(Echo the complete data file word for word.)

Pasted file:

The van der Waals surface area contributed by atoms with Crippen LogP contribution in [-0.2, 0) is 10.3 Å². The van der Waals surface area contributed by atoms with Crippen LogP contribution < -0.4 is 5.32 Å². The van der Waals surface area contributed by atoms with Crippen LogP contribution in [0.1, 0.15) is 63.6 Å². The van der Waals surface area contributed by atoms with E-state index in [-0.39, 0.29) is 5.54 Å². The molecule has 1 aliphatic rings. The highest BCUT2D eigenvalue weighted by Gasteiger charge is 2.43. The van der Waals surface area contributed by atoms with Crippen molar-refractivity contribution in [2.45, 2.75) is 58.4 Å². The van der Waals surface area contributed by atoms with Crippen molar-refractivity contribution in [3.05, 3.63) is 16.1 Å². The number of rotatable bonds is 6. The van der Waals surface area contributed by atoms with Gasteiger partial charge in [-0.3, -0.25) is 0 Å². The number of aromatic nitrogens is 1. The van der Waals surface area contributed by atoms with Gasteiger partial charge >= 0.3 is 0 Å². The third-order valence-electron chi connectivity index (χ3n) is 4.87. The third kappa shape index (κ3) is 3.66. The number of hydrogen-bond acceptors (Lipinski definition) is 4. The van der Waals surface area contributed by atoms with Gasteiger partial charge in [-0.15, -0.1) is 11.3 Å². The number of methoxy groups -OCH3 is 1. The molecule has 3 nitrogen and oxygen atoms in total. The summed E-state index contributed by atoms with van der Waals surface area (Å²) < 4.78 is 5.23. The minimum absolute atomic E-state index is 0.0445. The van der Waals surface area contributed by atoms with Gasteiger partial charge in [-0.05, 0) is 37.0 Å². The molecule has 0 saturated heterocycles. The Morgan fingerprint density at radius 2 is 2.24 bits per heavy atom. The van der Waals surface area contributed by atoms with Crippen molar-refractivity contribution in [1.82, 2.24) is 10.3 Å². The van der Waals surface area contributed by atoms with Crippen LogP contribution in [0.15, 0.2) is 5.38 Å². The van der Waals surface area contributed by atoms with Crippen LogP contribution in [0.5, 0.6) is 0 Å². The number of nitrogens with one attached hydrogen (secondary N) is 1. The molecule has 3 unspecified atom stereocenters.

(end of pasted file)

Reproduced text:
The van der Waals surface area contributed by atoms with Crippen LogP contribution in [-0.2, 0) is 10.3 Å². The van der Waals surface area contributed by atoms with Crippen LogP contribution < -0.4 is 5.32 Å². The van der Waals surface area contributed by atoms with Crippen LogP contribution in [0.1, 0.15) is 63.6 Å². The van der Waals surface area contributed by atoms with E-state index in [-0.39, 0.29) is 5.54 Å². The molecule has 1 aliphatic rings. The highest BCUT2D eigenvalue weighted by Gasteiger charge is 2.43. The van der Waals surface area contributed by atoms with Crippen molar-refractivity contribution in [2.45, 2.75) is 58.4 Å². The van der Waals surface area contributed by atoms with Crippen molar-refractivity contribution in [3.05, 3.63) is 16.1 Å². The number of rotatable bonds is 6. The van der Waals surface area contributed by atoms with Gasteiger partial charge in [-0.3, -0.25) is 0 Å². The number of aromatic nitrogens is 1. The van der Waals surface area contributed by atoms with Gasteiger partial charge >= 0.3 is 0 Å². The third-order valence-electron chi connectivity index (χ3n) is 4.87. The third kappa shape index (κ3) is 3.66. The number of hydrogen-bond acceptors (Lipinski definition) is 4. The van der Waals surface area contributed by atoms with Gasteiger partial charge in [-0.15, -0.1) is 11.3 Å². The number of methoxy groups -OCH3 is 1. The molecule has 3 nitrogen and oxygen atoms in total. The summed E-state index contributed by atoms with van der Waals surface area (Å²) < 4.78 is 5.23. The minimum absolute atomic E-state index is 0.0445. The van der Waals surface area contributed by atoms with Gasteiger partial charge in [-0.05, 0) is 37.0 Å². The molecule has 0 saturated heterocycles. The Morgan fingerprint density at radius 2 is 2.24 bits per heavy atom. The van der Waals surface area contributed by atoms with Crippen molar-refractivity contribution in [1.82, 2.24) is 10.3 Å². The van der Waals surface area contributed by atoms with Crippen LogP contribution in [0.15, 0.2) is 5.38 Å². The van der Waals surface area contributed by atoms with Crippen LogP contribution in [0.5, 0.6) is 0 Å². The number of nitrogens with one attached hydrogen (secondary N) is 1. The molecule has 3 unspecified atom stereocenters.